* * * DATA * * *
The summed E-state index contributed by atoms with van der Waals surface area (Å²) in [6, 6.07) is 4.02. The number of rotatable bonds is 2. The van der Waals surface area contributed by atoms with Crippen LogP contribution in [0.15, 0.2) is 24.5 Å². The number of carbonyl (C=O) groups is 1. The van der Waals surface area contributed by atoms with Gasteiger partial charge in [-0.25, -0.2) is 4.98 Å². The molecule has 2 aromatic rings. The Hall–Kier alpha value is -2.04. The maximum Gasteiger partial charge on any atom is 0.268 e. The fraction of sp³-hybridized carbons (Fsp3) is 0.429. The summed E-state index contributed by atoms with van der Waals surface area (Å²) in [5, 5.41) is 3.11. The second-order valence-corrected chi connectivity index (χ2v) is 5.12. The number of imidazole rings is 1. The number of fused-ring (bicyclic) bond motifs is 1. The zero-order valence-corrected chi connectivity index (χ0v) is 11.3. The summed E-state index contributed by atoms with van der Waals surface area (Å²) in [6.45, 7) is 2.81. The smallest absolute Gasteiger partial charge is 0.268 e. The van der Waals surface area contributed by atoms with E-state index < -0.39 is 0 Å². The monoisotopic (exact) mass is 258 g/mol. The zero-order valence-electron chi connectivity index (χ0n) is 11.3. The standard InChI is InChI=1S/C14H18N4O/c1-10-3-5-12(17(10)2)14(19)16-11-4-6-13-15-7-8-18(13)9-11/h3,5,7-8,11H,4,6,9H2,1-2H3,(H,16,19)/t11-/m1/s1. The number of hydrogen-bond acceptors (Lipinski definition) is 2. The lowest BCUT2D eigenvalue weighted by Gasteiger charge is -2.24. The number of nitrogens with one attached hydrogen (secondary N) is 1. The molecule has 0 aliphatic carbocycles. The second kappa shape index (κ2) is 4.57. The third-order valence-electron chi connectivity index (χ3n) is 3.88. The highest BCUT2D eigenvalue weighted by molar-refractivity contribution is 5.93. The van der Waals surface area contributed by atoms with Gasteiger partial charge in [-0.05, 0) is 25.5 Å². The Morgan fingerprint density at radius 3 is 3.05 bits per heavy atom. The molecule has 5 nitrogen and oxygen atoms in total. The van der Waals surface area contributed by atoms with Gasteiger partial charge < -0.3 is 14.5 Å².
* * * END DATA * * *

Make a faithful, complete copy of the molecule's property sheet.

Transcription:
The summed E-state index contributed by atoms with van der Waals surface area (Å²) in [6, 6.07) is 4.02. The number of rotatable bonds is 2. The van der Waals surface area contributed by atoms with Crippen LogP contribution in [0.15, 0.2) is 24.5 Å². The number of carbonyl (C=O) groups is 1. The van der Waals surface area contributed by atoms with Gasteiger partial charge in [-0.25, -0.2) is 4.98 Å². The molecule has 2 aromatic rings. The Hall–Kier alpha value is -2.04. The maximum Gasteiger partial charge on any atom is 0.268 e. The fraction of sp³-hybridized carbons (Fsp3) is 0.429. The summed E-state index contributed by atoms with van der Waals surface area (Å²) in [5, 5.41) is 3.11. The second-order valence-corrected chi connectivity index (χ2v) is 5.12. The number of imidazole rings is 1. The number of fused-ring (bicyclic) bond motifs is 1. The zero-order valence-corrected chi connectivity index (χ0v) is 11.3. The summed E-state index contributed by atoms with van der Waals surface area (Å²) in [6.45, 7) is 2.81. The smallest absolute Gasteiger partial charge is 0.268 e. The van der Waals surface area contributed by atoms with E-state index < -0.39 is 0 Å². The monoisotopic (exact) mass is 258 g/mol. The zero-order valence-electron chi connectivity index (χ0n) is 11.3. The standard InChI is InChI=1S/C14H18N4O/c1-10-3-5-12(17(10)2)14(19)16-11-4-6-13-15-7-8-18(13)9-11/h3,5,7-8,11H,4,6,9H2,1-2H3,(H,16,19)/t11-/m1/s1. The number of hydrogen-bond acceptors (Lipinski definition) is 2. The lowest BCUT2D eigenvalue weighted by Gasteiger charge is -2.24. The number of nitrogens with one attached hydrogen (secondary N) is 1. The molecule has 0 aliphatic carbocycles. The second kappa shape index (κ2) is 4.57. The third-order valence-electron chi connectivity index (χ3n) is 3.88. The highest BCUT2D eigenvalue weighted by molar-refractivity contribution is 5.93. The van der Waals surface area contributed by atoms with Gasteiger partial charge in [-0.05, 0) is 25.5 Å². The Morgan fingerprint density at radius 3 is 3.05 bits per heavy atom. The molecule has 5 nitrogen and oxygen atoms in total. The van der Waals surface area contributed by atoms with Gasteiger partial charge < -0.3 is 14.5 Å².